Wednesday, March 12, 2014

Boom Bombs go BOOM!

Boom Bombs

     Before you are the two "Boom Bombs" for the Blitza-Bommer that I've been working on.  I didn't spend a heap load of time on them since they're both mostly concealed by the actual flyer.  Magnets were added so that I can remove them during play as the bombs are obviously one use only.   I did take it as an opportunity to try out a few techniques while painting these:

  • Steel Wool to dab on paint to make scratches - This seemed simple enough but steel wool outside of using it wet to get rust and hard grime off of things is a real mess.  The steel wool is loaded with flakes of a dried cleaning agent.  I had to spend some time trying to shake all these bits out of the wool because I had no idea what this agent would do to the paint.  If you can find steel wool without this additive, choose that.  The effect I was hoping to get was a less grouped chipping pattern than the sponge.  I was a little disappointed, to be honest.  Perhaps I just need a bit more practice.  In the end I went back to the tried and true sponge.
  • Bit more complex checkers and jaggies - I followed my simple technique of using a fine pencil to very lightly trace out my checkers but I also used a design template that I had laying about.  This template has circular holes of varied sizes, so I placed the nose of the bomb in the circles to make the sketch marks that went around the nose.  This was fairly successful but needed a bit of adjustment.  I then did one reference circle on the white and orange bomb nose, and used the rivets around the nose cone to space my jaggies.  Pretty simple really.
  • Typhus Corrosion GW Technical Paint - I recently picked up a pot of Typhus Corrosion and Blood for the Blood God and I was itching to try the Corrosion out.  The effect is fairly subtle here only because I noticed how strong it can be.  Though it resembles a wash to a degree, it is much more opaque.  Fair warning there.  I found that if I applied it, then quickly washed my brush and went back with just a little water on the brush, I was able to smear the paint to blend the effect and this allowed for a bit more translucent look.  I really enjoyed the paint but with great paint comes great responsibility.  Test before slathering it all over your Rhinos or what have you.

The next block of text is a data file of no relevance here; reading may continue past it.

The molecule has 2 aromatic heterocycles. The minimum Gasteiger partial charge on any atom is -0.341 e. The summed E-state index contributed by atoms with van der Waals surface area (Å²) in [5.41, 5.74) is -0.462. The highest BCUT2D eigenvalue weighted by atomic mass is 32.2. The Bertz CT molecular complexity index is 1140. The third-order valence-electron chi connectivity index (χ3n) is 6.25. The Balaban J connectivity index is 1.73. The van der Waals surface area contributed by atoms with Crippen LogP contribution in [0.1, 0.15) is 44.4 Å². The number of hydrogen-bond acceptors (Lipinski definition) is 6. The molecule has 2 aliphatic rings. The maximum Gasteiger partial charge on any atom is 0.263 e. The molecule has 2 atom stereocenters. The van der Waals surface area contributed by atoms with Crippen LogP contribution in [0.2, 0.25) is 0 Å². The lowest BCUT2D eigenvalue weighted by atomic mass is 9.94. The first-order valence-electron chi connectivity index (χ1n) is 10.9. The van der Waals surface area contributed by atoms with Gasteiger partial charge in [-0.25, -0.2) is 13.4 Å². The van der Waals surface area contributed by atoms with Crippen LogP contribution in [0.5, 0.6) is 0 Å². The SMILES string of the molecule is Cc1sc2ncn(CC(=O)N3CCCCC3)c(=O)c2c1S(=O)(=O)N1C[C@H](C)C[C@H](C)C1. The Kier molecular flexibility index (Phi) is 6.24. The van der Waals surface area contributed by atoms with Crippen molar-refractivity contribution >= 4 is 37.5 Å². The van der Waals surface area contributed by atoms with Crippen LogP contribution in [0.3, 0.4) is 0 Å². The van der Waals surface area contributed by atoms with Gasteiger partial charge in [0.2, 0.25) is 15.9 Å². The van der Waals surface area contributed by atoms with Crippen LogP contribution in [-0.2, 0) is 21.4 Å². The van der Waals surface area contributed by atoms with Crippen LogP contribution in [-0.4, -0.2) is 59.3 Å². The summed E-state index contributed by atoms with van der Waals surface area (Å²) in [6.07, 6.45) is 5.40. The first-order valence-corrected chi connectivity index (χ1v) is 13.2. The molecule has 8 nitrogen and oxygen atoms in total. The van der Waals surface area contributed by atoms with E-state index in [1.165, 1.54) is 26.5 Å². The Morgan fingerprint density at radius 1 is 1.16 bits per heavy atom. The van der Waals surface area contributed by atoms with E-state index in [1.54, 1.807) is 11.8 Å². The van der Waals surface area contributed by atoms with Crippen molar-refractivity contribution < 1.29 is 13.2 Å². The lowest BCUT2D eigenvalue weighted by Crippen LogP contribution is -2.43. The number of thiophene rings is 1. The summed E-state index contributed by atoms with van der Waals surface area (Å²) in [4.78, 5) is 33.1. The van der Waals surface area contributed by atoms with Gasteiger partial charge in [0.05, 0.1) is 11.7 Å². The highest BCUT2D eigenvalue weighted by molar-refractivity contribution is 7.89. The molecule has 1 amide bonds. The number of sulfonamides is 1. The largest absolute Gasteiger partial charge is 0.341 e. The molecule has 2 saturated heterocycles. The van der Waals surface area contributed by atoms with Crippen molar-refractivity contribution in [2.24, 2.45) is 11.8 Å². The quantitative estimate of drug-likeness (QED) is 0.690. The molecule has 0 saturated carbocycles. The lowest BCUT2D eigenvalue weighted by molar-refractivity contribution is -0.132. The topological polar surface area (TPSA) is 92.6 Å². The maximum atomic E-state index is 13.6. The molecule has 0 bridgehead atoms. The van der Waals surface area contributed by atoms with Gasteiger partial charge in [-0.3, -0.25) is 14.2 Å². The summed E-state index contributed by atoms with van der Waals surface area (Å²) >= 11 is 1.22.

• Striped cables - I painted the cables on the bombs yellow and black striped.  I've seen this style done quite often so I wanted to see how much of a pain it might be.  I based with a light orange, then layered on some yellow.  Once this had dried, I just took straight black and eye-balled it from there.  I was careful to try and make the stripes look even.  Working around a thin element like a wire on a model can get you into a bit of trouble if you start getting sloppy with the brush control.  That said, I found this look to be easy to achieve with moderate accuracy.  Might have to use this on some future Ork models.
     Other than that, this was a pretty straight forward bit of fun.  One thing I would like to add: never under-estimate the blending effect that a full matte coat can provide.  When I was done with all the weathering, and before I applied the matte coat, these things looked a bit more like a hot mess.  All the different washes and the technical paint had left various levels of gloss across the models.  By applying a quick matte coat, all that was gone and the effects were blended together.  Should you want some weathering to be glossy (like oil drips and such) it might be best to either apply those after your sealing coat, or apply just a bit of gloss coat in those areas after the matte coat has been applied and dried.

     Just the base left to go.  Here is a little preview:

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